14 June 2021   Leave a comment

Naftali Bennett is the new Israeli Prime Minister, ending Benjamin Netanyahu’s tenure as Israel’s longest serving Prime Minister. Prime Minister Bennett was confirmed in that role by a vote of 60-59 in the Israeli Knesset. Bennett’s political party, Yamina, holds only a small number of seats in the Knesset in his governing coalition. He owes his position to the willingness of Yair Lapid, head of Yesh Atid, to join the coalition even though Bennett and Lapid are miles apart in their political stances. Bennett has often advocated for the almost complete annexation of the West Bank by Israel while Lapid, a former journalist, has tried to emphasize secular politics in Israel.

Bennett’s coalition also includes, for the first time in modern Israeli history, an Arab Islamist political party. The party, Ra’am, is led by Mansour Abbas and it represents a significant change in Israeli politics–prior to this coalition all the major political parties had refused to include any of the Israeli Arab parties. It is also safe to say that many Israeli Arabs are not sure that cooperating with the Israeli government is a wise move. But Abbas was able to elevate Ra’am’s visibility in the new government: “Abbas called the participation of Ra’am in the coalition a “courageous move” that won his party the leadership of two Knesset committees — the interior committee and the committee on Arab community affairs. The party also received the role of deputy chairman of the Knesset and deputy minister at the prime minister’s office, together with quite a few economic plans and budgets for the Arab community. No doubt Abbas succeeded in the mission he was on to influence the political game in Israel in order to improve the situation of the Arab community.”

Bennett’s coalition was united only on one issue: to oust Benjamin Netanyahu. There is no common agenda to move forward, so it is unlikely that we will witness significant changes in Israeli domestic or foreign policy. I suspect that attention will focus on the Israeli domestic economy which, like most economies in the world, suffered because of the effects of the COVID pandemic. Bennett was once a close ally of Netanyahu and shares many of Netanyahu’s positions, especially on the Iranian nuclear deal. But Bennett will be constrained by the need to keep the coalition intact and will not have a great deal of freedom to follow his preferences on West Bank annexation. But Israel learned new lessons after the recent conflict with Hamas. First, the Israeli Arab population can no longer be taken out of the security equation. The protests by Israeli Arabs against the military actions in the Gaza Strip posed serious problems for Israeli security forces. Second, the strong objections by some members of the US Democratic Party to the Israeli military actions indicates that the almost automatic support for Israel can no longer be taken for granted.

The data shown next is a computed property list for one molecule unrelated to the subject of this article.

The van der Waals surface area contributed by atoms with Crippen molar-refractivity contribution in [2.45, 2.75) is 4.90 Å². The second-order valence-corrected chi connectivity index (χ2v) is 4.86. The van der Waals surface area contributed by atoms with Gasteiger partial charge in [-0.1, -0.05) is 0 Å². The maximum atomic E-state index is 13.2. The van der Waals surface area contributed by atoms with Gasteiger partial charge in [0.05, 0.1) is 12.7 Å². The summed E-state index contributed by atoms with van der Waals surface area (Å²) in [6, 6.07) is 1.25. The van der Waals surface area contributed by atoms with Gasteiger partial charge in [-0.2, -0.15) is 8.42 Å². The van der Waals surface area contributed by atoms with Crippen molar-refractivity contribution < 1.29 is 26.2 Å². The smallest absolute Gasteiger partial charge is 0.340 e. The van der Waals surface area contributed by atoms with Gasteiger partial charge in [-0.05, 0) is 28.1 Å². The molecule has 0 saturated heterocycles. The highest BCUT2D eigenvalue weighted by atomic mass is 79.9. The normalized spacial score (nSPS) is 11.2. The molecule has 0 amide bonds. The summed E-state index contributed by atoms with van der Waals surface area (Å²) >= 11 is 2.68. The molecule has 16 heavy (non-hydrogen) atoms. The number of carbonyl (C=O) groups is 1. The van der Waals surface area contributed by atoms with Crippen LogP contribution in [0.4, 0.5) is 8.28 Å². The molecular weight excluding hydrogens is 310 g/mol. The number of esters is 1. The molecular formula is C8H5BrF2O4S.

Netanyahu also remains a threat. He chose to not go “gently into the night” after the Knesset vote and said on Sunday: “If it is destined for us to be in the opposition, we will do it with our backs straight until we topple this dangerous government and return to lead the country.” Axios quoted a senior Israeli diplomat as saying “He [Netanyahu] decided to damage the U.S.-Israel relationship for his own personal interests and is trying to leave scorched earth for the incoming government.” As long as Netanyahu remains a threat, the members of the coalition will know that any disagreement with the government may bring about Netanyahu’s return. So the very fragility of the governing coalition will impose discipline on its disparate parts.

Video of the Turmoil in the Knesset as Netanyahu is Ousted.

Posted June 14, 2021 by vferraro1971 in World Politics

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